Scala – Day 1

I was looking forward to Chapter 5 of Seven Languages in Seven Weeks: Scala. I’ve heard quite a bit about it in the last few weeks at various user groups, and I’m hoping to get my hands on it at some point in my upcoming work with Atlassian, so this was a good time to dive in. As a personality, Scala is assigned Edward Scissorhands in the book: “awkward, and sometimes amazing”.

I tried at first to install it with Homebrew, which just failed with a 404, so I downloaded the package and installed it manually, which worked fine.

Day 1 was pretty straightforward – type a few things into the console and have a look at what you get back. This chapter delves into loops and ranges and compares Scala with both Java and Ruby, finishing up with some simple class definitions and traits. As with most of the chapters so far, it very quickly introduces a lot of ideas – not much detail, but enough to get me thinking.

In the self study for Day 1, the first questions are reasonably simple.

  1. Here’s a link to the Scala API
  2. There are lots of blog posts comparing java to scala, mostly just one aspect. I liked this write up based on a year of experience with Scala.
  3. A discussion of val versus var.

The next challenge was to write a game that will take a tic-tac-toe board (noughts and crosses for the Brits …) and determine a winner. The bonus part of the challenge would be to make it into a game that two people could play, so I attacked this part first.

I started off using Sublime Text 2, then decided to switch to IntelliJ with the Scala plugin. I like Sublime, but was hoping IntelliJ would give me better auto completion, refactoring tools and keyboard shortcuts. It seems to work OK – I had to point IntelliJ towards my Scala installation, and it is still popping up with some errors although it does compile and run just fine. Perhaps in Day 2 and 3 I’ll dig into those a bit more.

In writing the code for the game, I tripped up on a few things. I had Martin Odersky’s book Programming in Scala to refer to as well, which helped me solve most things really quickly.

Firstly that the chapter hadn’t covered how to return a specific type from a function. Scala doesn’t require the return keyword, but if you don’t specify a return value, it returns Unit().

Here’s a function without a return type:

def myMethod() {

}

And with:

def myMethod() : Int = {

}

In my next mistake, I tried to create an array and then add items to it – Arrays are mutable in Scala, but you can’t change the size of them. I didn’t even have a good reason for doing this, except that I thought it would make the code prettier, so I changed it to a List (immutable) instead. And it looked fine :)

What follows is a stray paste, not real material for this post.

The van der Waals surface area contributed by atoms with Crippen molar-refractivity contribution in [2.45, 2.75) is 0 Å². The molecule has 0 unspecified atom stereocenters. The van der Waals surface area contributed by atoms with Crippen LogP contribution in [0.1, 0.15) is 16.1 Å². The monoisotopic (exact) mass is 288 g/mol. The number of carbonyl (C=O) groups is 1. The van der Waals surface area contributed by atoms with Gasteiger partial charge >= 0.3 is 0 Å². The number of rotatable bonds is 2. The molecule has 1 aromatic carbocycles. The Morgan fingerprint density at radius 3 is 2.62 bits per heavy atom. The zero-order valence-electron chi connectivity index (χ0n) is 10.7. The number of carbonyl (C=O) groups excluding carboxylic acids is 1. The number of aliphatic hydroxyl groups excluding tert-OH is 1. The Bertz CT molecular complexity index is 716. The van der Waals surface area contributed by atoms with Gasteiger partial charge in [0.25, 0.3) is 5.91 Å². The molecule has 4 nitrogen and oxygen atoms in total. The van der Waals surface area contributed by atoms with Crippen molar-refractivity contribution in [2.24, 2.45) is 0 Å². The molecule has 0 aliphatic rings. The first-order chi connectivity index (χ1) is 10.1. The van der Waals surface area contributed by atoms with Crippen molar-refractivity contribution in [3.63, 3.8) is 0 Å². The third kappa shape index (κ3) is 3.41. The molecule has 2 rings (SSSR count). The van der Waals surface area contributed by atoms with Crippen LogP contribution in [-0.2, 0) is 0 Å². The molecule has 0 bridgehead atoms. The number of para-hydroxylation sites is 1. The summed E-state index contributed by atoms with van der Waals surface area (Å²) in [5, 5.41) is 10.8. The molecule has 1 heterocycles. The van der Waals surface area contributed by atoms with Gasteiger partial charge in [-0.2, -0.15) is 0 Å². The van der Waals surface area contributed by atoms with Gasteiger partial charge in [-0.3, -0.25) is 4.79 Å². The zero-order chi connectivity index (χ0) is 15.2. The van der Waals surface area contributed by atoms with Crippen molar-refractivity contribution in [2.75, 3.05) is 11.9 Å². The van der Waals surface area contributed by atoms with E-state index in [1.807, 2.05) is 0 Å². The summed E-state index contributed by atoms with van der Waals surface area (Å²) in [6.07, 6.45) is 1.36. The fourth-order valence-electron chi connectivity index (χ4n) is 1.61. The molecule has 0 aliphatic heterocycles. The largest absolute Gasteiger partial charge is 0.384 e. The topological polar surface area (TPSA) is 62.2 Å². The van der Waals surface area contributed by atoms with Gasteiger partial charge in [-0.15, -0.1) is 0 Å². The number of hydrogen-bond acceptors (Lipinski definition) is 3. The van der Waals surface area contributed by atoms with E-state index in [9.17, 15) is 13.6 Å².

I don’t know a lot about functional programming yet, so I did have a couple of classes in my solution. I wanted to make sure I had no mutable objects though.

When I finished my initial solution, I had three files – I ended up taking the lazy way of copying all the classes into the one file and running it from the terminal with scala tictactoe.scala. Here’s the initial attempt. I like that it doesn’t have any mutable objects, it’s simple, I don’t have to worry about blanks, and the simple map method to get the positions. I don’t much like the magic winning combinations in the Judge class, and I don’t like that if you don’t enter the moves in a valid format it will barf.

Next challenge: on to Day 2, and also trying to extend the tic-tac-toe game for the bonus challenge!

Frying my brain with Prolog

I recently picked up the Seven Languages in Seven Weeks book again, with the intention to start where I left off with Prolog, around the end of Day 1. As I was doing research for the exercises, I came across a great description that summed up exactly how I felt about this chapter:

“Today, Prolog broke my brain. The chapter started with recursion, lists, tuples, and pattern matching, all of which were tolerable if you’ve had prior exposure to functional programming. However, after that, we moved onto using unification as the primary construct for problem solving, and the gears in my head began to grind.”

At first, it seemed fairly easy to follow, very different to anything I’d done before, but that’s why I started with the Seven Languages book, to learn about new and different techniques in programming.

Reading through the day two section about lists and recursion, I started to find myself getting lost in the examples and it took a long time to understand what was going on. I couldn’t complete the day 2 exercises without a little help from the interwebz, although by the time I finished working through them, I did understand what I was going on. Trying to switch my brain from thinking about solving the problems in terms of rules rather than algorithms continued to bite me throughout the chapter though.

Some of the things I learned through Day 2 are pretty basic, but for a complete newbie to Prolog, they weren’t obvious.

In the factorial exercise, I realised that within a rule, I could add a line to validate the parameters – in this case that X > 0. Super obvious maybe, but Day 1 was all about matching rules and so this was new.

The next thing I learned was that you can have two versions of a rule with different conditions. I was already creating multiple versions of a rule to unify specific values such as 0 for factorial, but this was a different way to think about it.

As I worked through the sudoku and queens exercises, I still found myself wanting to do something like this:


Diags1 = [R1+C1, R2+C2, R3+C3, R4+C4, R5+C5, R6+C6, R7+C7, R8+C8],

… which just doesn’t work!

I did get there in the end with the queens solution, with a little help from the book to point me in the right direction for the diagonals.

In conclusion, I definitely learned a lot from this chapter, but struggled a lot as well! It was worth fighting through to the end though, as the concepts did start to make sense!